There’s little doubt that education and opportunity are tightly joined in the twenty-first-century economy. Almost every week brings a new study demonstrating that highly skilled workers are being rewarded with stronger pay and excellent working conditions, while Americans with few skills are struggling mightily. This has become a major theme of the presidential campaign—and a rallying cry for the so-called "reformicons."
Expanding educational achievement, then, appears to be a clear route to expanding economic opportunity. Yet much of our public discourse ends here. Of course more young Americans need better education in order to succeed. But what kind of education: Is the goal “college for all”? What do we mean by “college”? Do our young people mostly need a strong foundation in academics? What about so-called “non-cognitive” skills? Should technical education make a comeback?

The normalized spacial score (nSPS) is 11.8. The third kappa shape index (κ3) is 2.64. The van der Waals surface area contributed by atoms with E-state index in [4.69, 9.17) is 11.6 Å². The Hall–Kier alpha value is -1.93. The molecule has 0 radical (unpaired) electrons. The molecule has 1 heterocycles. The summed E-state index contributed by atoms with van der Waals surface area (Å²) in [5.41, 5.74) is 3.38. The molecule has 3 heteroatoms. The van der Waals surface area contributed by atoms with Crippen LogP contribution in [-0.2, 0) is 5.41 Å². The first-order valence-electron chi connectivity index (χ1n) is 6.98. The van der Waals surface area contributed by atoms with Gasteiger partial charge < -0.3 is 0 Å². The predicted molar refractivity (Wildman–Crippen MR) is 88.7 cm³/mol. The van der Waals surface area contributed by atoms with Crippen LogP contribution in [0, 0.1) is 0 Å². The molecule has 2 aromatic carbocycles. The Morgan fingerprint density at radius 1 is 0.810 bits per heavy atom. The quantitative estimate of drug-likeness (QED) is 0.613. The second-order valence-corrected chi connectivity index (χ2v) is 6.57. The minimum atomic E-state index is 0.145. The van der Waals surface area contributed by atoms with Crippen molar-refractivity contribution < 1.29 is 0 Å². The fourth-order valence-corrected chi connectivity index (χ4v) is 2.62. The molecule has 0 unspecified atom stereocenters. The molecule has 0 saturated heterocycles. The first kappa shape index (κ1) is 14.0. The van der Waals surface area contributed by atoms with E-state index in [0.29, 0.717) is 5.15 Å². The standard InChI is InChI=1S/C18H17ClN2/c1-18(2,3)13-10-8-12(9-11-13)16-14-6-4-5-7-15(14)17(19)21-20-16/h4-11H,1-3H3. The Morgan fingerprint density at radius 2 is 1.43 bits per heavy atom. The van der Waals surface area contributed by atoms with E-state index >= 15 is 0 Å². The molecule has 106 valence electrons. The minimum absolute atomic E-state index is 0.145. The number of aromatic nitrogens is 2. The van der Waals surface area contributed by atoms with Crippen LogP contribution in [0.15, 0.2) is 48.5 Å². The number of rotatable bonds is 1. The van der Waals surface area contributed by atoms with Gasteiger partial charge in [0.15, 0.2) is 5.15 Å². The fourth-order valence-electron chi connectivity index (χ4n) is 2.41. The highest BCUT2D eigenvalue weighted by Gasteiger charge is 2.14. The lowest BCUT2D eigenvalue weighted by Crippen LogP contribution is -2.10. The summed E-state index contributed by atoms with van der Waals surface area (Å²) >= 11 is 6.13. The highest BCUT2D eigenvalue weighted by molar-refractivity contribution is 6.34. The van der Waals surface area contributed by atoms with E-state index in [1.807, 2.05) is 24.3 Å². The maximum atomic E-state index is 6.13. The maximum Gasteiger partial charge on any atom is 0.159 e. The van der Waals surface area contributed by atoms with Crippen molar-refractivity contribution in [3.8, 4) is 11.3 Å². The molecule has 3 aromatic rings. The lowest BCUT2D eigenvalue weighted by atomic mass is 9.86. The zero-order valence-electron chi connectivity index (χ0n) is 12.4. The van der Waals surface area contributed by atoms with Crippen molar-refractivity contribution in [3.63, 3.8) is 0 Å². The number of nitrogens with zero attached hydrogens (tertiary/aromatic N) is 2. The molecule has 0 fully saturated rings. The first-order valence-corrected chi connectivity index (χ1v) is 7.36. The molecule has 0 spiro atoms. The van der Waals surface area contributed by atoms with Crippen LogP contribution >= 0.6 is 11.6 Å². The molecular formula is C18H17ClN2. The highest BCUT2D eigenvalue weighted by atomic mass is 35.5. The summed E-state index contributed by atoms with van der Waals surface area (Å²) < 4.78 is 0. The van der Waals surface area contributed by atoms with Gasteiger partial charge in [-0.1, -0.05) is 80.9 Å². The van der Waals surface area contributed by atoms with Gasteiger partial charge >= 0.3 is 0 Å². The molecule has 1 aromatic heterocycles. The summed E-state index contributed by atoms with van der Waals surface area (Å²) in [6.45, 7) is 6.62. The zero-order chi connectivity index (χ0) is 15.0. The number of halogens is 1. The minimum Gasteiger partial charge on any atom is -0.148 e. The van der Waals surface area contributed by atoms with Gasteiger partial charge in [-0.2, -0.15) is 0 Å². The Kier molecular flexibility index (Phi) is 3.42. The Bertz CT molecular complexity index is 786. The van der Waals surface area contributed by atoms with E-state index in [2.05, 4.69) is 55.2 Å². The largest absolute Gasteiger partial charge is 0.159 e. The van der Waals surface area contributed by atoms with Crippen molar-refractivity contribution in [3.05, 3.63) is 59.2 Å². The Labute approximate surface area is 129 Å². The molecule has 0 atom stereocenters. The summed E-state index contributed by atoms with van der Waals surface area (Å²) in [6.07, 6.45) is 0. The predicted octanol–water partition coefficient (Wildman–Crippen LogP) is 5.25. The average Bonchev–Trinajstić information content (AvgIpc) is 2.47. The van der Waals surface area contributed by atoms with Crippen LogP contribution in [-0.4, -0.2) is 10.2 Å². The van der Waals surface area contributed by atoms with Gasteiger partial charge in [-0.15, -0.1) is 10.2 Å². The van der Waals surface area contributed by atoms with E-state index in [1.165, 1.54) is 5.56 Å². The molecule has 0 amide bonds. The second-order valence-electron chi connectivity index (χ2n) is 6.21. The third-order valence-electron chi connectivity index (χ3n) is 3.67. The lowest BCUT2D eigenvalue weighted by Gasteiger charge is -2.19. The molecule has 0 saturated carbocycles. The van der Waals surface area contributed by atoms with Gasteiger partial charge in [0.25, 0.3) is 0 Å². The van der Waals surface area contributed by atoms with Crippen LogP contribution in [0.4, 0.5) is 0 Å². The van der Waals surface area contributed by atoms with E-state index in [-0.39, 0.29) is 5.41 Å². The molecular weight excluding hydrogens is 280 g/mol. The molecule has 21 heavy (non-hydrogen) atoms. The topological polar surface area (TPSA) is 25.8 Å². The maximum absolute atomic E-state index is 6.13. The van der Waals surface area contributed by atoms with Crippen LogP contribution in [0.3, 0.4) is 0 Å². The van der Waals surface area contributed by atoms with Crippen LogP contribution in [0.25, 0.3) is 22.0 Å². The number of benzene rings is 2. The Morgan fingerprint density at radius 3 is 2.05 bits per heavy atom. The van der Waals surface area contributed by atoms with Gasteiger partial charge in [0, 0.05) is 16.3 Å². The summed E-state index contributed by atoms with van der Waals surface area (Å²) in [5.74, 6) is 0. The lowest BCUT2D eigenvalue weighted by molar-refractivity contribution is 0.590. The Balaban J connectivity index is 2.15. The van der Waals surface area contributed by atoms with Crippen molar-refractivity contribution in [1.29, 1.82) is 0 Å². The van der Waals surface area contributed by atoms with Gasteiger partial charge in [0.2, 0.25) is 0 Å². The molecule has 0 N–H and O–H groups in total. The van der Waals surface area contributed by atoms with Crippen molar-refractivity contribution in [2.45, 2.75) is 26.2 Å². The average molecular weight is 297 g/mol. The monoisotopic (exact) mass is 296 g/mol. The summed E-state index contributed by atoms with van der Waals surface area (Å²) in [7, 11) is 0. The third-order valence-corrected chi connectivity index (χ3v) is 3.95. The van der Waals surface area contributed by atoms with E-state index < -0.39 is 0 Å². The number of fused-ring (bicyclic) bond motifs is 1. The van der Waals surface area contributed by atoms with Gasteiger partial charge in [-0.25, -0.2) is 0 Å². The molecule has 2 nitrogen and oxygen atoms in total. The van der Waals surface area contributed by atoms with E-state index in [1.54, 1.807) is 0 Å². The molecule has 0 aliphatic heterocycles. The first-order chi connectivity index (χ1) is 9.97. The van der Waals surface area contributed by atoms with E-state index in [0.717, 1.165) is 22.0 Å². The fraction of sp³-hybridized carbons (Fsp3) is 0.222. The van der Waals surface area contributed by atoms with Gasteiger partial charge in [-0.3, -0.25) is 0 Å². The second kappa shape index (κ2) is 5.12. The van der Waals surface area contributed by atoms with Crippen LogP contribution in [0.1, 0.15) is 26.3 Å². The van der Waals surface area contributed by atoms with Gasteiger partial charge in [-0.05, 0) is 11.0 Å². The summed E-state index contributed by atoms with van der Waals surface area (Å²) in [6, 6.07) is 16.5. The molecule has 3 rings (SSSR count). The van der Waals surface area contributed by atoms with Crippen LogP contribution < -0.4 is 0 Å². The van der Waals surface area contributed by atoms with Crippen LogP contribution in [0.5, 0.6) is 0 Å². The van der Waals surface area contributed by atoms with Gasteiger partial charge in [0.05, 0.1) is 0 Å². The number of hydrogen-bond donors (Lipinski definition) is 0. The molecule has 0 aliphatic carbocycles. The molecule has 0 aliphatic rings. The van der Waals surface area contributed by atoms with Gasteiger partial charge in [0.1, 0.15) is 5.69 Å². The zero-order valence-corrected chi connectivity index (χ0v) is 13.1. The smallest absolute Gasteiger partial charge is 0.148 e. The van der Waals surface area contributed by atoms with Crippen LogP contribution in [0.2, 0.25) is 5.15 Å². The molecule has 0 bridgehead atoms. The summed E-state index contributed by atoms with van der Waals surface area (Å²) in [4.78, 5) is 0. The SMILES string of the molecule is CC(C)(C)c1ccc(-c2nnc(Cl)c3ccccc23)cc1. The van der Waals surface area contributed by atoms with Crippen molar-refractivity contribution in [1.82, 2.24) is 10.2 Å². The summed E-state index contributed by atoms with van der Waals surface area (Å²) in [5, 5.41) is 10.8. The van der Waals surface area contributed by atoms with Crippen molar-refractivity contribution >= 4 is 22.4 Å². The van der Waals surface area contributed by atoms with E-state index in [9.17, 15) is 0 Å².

These are the questions that Michael Petrilli sets out to answer in his new book, Education for Upward Mobility. Join the Fordham Institute and Hoover Institution on Tuesday, March 15, from 4:00 p.m. to 6:30 p.m. ET, for a discussion on one of the most critical issues in American policy making: How can we help children born into poverty thrive, and what role can our schools play?